Asbestos waste is handled in accordance with the Regulation of the Minister of the Environment ‘Requirements for the Management of Waste Containing Asbestos’.

The most important requirements for asbestos work are the following:

  • Before starting work, the employer must find out whether the building to be demolished, reconstructed, repaired or maintained may contain asbestos and documents the results of the mapping. If the asbestos content is confirmed, the construction work will be carried out in accordance with the requirements of the asbestos work.
  • Prior to any asbestos work, the employer must assess the nature, extent, duration and resulting risk to workers' health by carrying out a risk assessment and take appropriate preventive measures.
  • The employer is required to notify the Labour Inspectorate in writing at least seven days before the commencement of asbestos work.
  • Before starting demolition or removal work, the employer must draw up a written work plan. The work plan must include:
    • a diagram of the workplace with an indication of the location of the equipment, including the asbestos waste container;
    • the locations of asbestos or asbestos-containing materials and the expected amount in the object to be demolished (asbestos mapping);
    • brief descriptions of work methods, including preparatory work;
    • measures to prevent the spread of asbestos dust;
    • the names of the personal protective equipment provided to workers;
    • measures to clean the workplace of asbestos waste and dust;
    • the organisation of the transport of asbestos waste and the name of the landfill;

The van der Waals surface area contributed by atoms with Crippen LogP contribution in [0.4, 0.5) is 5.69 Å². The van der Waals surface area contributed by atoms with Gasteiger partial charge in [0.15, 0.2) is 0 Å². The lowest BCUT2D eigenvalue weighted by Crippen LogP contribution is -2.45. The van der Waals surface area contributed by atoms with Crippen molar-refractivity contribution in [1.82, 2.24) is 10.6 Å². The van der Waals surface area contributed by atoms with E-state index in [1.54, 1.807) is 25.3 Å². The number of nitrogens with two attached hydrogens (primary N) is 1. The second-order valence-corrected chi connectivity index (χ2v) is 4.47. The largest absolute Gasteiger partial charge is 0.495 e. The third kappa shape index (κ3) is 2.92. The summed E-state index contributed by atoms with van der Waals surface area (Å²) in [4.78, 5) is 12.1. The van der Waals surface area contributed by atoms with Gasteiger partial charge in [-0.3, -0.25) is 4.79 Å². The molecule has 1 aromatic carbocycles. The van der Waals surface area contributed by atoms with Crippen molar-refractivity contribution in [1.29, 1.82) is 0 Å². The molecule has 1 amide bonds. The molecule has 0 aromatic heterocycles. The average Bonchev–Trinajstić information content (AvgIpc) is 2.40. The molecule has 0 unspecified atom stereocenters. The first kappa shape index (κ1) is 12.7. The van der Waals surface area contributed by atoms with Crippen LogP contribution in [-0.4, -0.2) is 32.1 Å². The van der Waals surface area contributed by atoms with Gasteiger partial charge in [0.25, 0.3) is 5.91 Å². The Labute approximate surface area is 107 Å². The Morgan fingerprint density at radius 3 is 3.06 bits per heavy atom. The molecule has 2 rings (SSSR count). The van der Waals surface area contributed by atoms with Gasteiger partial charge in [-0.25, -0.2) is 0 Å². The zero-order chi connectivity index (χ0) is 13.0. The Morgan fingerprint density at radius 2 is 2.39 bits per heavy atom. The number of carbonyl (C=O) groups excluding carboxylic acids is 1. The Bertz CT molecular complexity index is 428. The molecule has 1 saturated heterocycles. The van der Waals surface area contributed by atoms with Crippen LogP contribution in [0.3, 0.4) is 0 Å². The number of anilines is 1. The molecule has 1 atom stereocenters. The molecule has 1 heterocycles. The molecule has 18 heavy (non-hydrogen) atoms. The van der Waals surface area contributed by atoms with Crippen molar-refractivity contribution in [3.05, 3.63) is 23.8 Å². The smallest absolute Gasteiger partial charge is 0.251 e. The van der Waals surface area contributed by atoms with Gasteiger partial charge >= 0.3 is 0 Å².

• the time of asbestos mapping and the name of the mapper.
  • The content of asbestos fibres in the workplace air is measured when it is necessary to make sure that the workplace air does not contain asbestos (air quality control) or to ensure that the content of asbestos in the inhaled air does not exceed the limit value. Measurements of asbestos fibres in the air at the workplace or studies of the asbestos content of materials can be carried out by an accredited measuring laboratory.
  • The employer shall organise training for asbestos workers with a duration of at least eight hours before starting work for the first time, the obligatory topics of which are:
    • the harmful effects of asbestos and the factors which increase the risk of damage to health, including smoking;
    • types of products and materials containing asbestos, their identification;
    • activities which may involve exposure to asbestos dust;
    • planning asbestos work and drawing up a work plan;
    • instructions for action in the event of unexpected discovery of or damage to asbestos-containing materials in the course of work;
    • safe working methods, protective equipment, safety signs used;
    • the purpose, range, selection and use of respiratory protective equipment;
    • hygiene requirements for asbestos work;
    • decontamination;
    • waste disposal;
    • procedure for medical examinations;
    • demolition and asbestos removal techniques, with practical exercises if necessary.